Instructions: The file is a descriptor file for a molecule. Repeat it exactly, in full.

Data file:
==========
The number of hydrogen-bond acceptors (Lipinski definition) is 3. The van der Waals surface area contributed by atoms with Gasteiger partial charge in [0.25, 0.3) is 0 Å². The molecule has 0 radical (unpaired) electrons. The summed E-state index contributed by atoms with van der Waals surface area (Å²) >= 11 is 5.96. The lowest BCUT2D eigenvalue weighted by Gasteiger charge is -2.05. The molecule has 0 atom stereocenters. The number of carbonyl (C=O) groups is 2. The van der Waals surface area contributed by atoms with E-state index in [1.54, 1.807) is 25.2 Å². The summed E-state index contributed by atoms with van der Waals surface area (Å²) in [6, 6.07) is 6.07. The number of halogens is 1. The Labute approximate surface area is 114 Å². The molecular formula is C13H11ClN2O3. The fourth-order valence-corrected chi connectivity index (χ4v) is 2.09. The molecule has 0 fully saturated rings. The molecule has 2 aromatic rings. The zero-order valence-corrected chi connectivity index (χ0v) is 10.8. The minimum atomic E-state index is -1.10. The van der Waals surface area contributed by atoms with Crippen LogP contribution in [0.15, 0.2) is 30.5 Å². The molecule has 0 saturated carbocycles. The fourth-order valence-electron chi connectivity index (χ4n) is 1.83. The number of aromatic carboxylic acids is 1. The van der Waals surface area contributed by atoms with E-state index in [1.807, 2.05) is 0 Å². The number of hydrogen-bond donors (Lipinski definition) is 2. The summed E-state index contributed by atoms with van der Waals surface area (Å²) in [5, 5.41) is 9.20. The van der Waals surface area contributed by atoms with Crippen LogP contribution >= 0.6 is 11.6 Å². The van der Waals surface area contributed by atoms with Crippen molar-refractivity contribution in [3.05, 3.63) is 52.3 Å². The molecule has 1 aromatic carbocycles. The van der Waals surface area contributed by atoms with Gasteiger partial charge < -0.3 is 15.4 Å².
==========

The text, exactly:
The number of hydrogen-bond acceptors (Lipinski definition) is 3. The van der Waals surface area contributed by atoms with Gasteiger partial charge in [0.25, 0.3) is 0 Å². The molecule has 0 radical (unpaired) electrons. The summed E-state index contributed by atoms with van der Waals surface area (Å²) >= 11 is 5.96. The lowest BCUT2D eigenvalue weighted by Gasteiger charge is -2.05. The molecule has 0 atom stereocenters. The number of carbonyl (C=O) groups is 2. The van der Waals surface area contributed by atoms with E-state index in [1.54, 1.807) is 25.2 Å². The summed E-state index contributed by atoms with van der Waals surface area (Å²) in [6, 6.07) is 6.07. The number of halogens is 1. The Labute approximate surface area is 114 Å². The molecular formula is C13H11ClN2O3. The fourth-order valence-corrected chi connectivity index (χ4v) is 2.09. The molecule has 0 fully saturated rings. The molecule has 2 aromatic rings. The zero-order valence-corrected chi connectivity index (χ0v) is 10.8. The minimum atomic E-state index is -1.10. The van der Waals surface area contributed by atoms with Crippen LogP contribution in [0.15, 0.2) is 30.5 Å². The molecule has 0 saturated carbocycles. The fourth-order valence-electron chi connectivity index (χ4n) is 1.83. The number of aromatic carboxylic acids is 1. The van der Waals surface area contributed by atoms with E-state index in [1.807, 2.05) is 0 Å². The number of hydrogen-bond donors (Lipinski definition) is 2. The summed E-state index contributed by atoms with van der Waals surface area (Å²) in [5, 5.41) is 9.20. The van der Waals surface area contributed by atoms with Crippen LogP contribution >= 0.6 is 11.6 Å². The van der Waals surface area contributed by atoms with Crippen molar-refractivity contribution in [3.05, 3.63) is 52.3 Å². The molecule has 1 aromatic carbocycles. The van der Waals surface area contributed by atoms with Gasteiger partial charge < -0.3 is 15.4 Å².